Self-declared white supremacist Dylann Roof was found guilty Thursday of killing nine black worshipers in a South Carolina church.
It took a 12-person panel a little over two hours to convict Roof on all 33 counts, including the 24 that fall under federal hate crime statutes.
Now the jury will decide whether Roof spends the rest of his life in prison — or dies for last year’s massacre at the historic Emanuel AME Church in Charleston. Eighteen of the counts he was convicted on carry the death penalty.
The jury will break for Christmas and return after the holidays on Jan. 3 to begin debating the 22-year-old convicted mass killer’s fate.
The verdict came after prosecutors and the defense made their final arguments.
Roof, prosecutor Nathan Williams said, was “a man of intense hatred.”
“These nine people exemplified a goodness that was greater that his message of hate,” Williams said.
It is my hope that the survivors, the families & the people of South Carolina can find some peace in the fact that justice has been served.
— Nikki Haley (@nikkihaley) December 15, 2016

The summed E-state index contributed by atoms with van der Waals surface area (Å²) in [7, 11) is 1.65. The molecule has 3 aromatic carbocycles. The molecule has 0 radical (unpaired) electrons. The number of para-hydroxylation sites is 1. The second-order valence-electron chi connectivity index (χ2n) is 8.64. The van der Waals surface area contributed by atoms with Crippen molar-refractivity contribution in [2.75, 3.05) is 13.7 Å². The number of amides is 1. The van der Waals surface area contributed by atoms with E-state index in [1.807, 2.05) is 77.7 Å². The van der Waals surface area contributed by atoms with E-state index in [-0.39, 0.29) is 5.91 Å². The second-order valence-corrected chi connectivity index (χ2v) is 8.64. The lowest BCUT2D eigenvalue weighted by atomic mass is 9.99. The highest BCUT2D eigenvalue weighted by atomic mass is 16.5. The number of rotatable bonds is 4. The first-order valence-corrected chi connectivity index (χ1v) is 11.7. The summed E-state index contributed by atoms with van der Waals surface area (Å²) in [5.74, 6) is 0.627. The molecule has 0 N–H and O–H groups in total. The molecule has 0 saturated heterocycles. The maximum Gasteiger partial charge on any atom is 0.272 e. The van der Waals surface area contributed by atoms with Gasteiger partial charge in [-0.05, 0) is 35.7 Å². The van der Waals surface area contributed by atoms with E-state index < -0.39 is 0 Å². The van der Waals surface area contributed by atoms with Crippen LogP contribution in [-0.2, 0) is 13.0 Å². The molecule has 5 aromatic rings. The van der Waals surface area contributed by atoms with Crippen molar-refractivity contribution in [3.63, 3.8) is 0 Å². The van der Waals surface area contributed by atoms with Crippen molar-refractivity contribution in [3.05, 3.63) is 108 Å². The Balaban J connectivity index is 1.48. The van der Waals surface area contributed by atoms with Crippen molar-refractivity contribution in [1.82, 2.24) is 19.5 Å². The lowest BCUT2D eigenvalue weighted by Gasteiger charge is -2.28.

Defense attorney David Bruck did not contest that Roof killed nine people in cold blood on June 17, 2015. The question that remains, he said, is “why?”
“Why did Dylann Roof do this?” he said. “Why was he motivated?”
During the trial, Bruck put no witnesses on the stand. Nor did he raise any objections when prosecutors played Roof’s videotaped confession to the FBI, which was made following his arrest on June 18, 2015 in Shelby, North Carolina, for the jury.
In it, Roof admitted he was guilty and that the motive was to spark a race war. He told the FBI men he was surprised he was able to kill as many people as he did.
“What I did is still miniscule to what they’re doing to white people every day,” he insisted on the tape.
The jury also heard testimony from 70-year-old survivor Polly Sheppard, who told the court Roof spared her for a sick reason.
“I’m going to leave you here to tell the story,” Roof said, Sheppard testified.
Sheppard told the court that amid the mayhem she somehow managed to find a cell phone on the floor and call 911 for help.
“Please come right away,” she said on the call. “There’ve been plenty of people shot.”
Throughout the trial, Roof barely looked at the victims’ families or reacted to the wrenching testimony from Sheppard or law enforcement. Even when the testimony was interrupted by sobs from the gallery, the admitted killer with the bowl haircut sat stone-faced, staring off into the distance.